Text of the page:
... girl who was in waiting, for clean towels, she rubbed Ellen dry from head to foot, and wrapping her in a blanket, left her in a chair before the fire, while she went to seek something for her to put on. Ellen had managed to tell who she was, and how her mischance had come about, but little else, though the kind old lady had kept on pouring out words of sorrow and pity during the whole time. She came trotting back directly with one of her own short gowns, the only thing that she could lay hands on that was anywhere near Ellen's length. Enormously big it ...
— The Wide, Wide World • Elizabeth Wetherell

... I regret this mischance every whit as much as you do. But, after all, it is only a mischance, and we may be thankful it was no worse. Shall we not treat it as such, and make the best ...
— The Swindler and Other Stories • Ethel M. Dell

... spoiled him, and sent the papers (letters of the Pope and Sultan) to Charles VIII. of France, to whom Alexander had been obliged to give the Grand Turk's brother. The magnificent Gonzaga hears of the Turk's embarrassing mischance, sends and fetches him to Mantua, clothes him, puts abundant money in his purse, and dispatches him on his way. The Sultan, in reward of this courtesy to his servant, gave a number of fine horses to the Marquis, who, possibly being tired of presenting his own horses, returned the Porte ...
— Italian Journeys • William Dean Howells

... and riot, from evil swevens from sorrows and from enchantments, and from fantasies and illusions of wicked spirits. And if any cursed witch or enchanter would bewitch him that beareth the diamond, all that sorrow and mischance shall turn to himself through virtue of that stone. And also no wild beast dare assail the man that beareth it on him. Also the diamond should be given freely, without coveting and without buying, and then it is of greater virtue. And it maketh ...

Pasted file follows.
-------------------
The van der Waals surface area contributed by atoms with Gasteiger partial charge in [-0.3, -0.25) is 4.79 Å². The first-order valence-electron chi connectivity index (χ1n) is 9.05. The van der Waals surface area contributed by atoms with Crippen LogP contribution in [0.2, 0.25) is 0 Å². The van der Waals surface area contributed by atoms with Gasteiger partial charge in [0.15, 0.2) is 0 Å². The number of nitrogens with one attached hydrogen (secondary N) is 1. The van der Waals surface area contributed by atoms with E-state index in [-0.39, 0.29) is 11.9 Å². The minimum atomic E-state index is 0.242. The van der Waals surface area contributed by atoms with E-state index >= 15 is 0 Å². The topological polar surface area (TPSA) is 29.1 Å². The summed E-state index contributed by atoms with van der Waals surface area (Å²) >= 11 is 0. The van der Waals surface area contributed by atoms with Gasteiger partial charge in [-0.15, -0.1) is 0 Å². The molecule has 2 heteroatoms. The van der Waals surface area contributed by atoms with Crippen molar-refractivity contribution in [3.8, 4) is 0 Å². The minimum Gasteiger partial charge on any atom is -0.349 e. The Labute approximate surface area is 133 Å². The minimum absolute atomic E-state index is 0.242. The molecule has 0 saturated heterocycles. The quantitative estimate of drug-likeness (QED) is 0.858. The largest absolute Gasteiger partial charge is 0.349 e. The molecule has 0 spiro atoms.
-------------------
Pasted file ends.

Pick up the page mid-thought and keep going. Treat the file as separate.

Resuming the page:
— The Travels of Sir John Mandeville • Author Unknown

... or under some root, where he has made a den. It will not come out till the spring. The catamount or panther is a much more dangerous animal than the wolf; but it is scarce. I do think, however, that the young ladies should not venture out, unless with some rifles in company, for fear of another mischance. We have plenty of lynxes here; but I doubt if they would attack even a child, although they fight when assailed, and bite ...
— The Settlers in Canada • Frederick Marryat

... No mischance, nor indeed any incident of note, befell me during the remainder of my journey. I passed the next night in a wagon, swaddled in a load of fresh mown hay, the driver with rustic friendliness inviting me to keep him company on his dark journey. ...
— Humphrey Bold - A Story of the Times of Benbow • Herbert Strang

... on the lookout for some new amusement. Dream books had begun to pall. We no longer wrote in them very regularly, and our dreams were not what they used to be before the mischance of the cucumber. So the Story Girl's suggestion came pat to ...
— The Story Girl • Lucy Maud Montgomery

... flashed in the sun like winter lightning. [85] Quoth Zein ul Asnam to Mubarek, "This is a thing that taketh the wits;" and Mubarek said to him, "It behoveth us abide in our place neither fare forward, lest a mischance betide us. O God, [vouchsafe us] safety!" Therewith he brought out of his pocket four pieces of yellow silken stuff and girded himself with one thereof; the second he laid on his shoulders and gave Zein ul Asnam other two pieces, with which he girded himself [and covered ...
— Alaeddin and the Enchanted Lamp • John Payne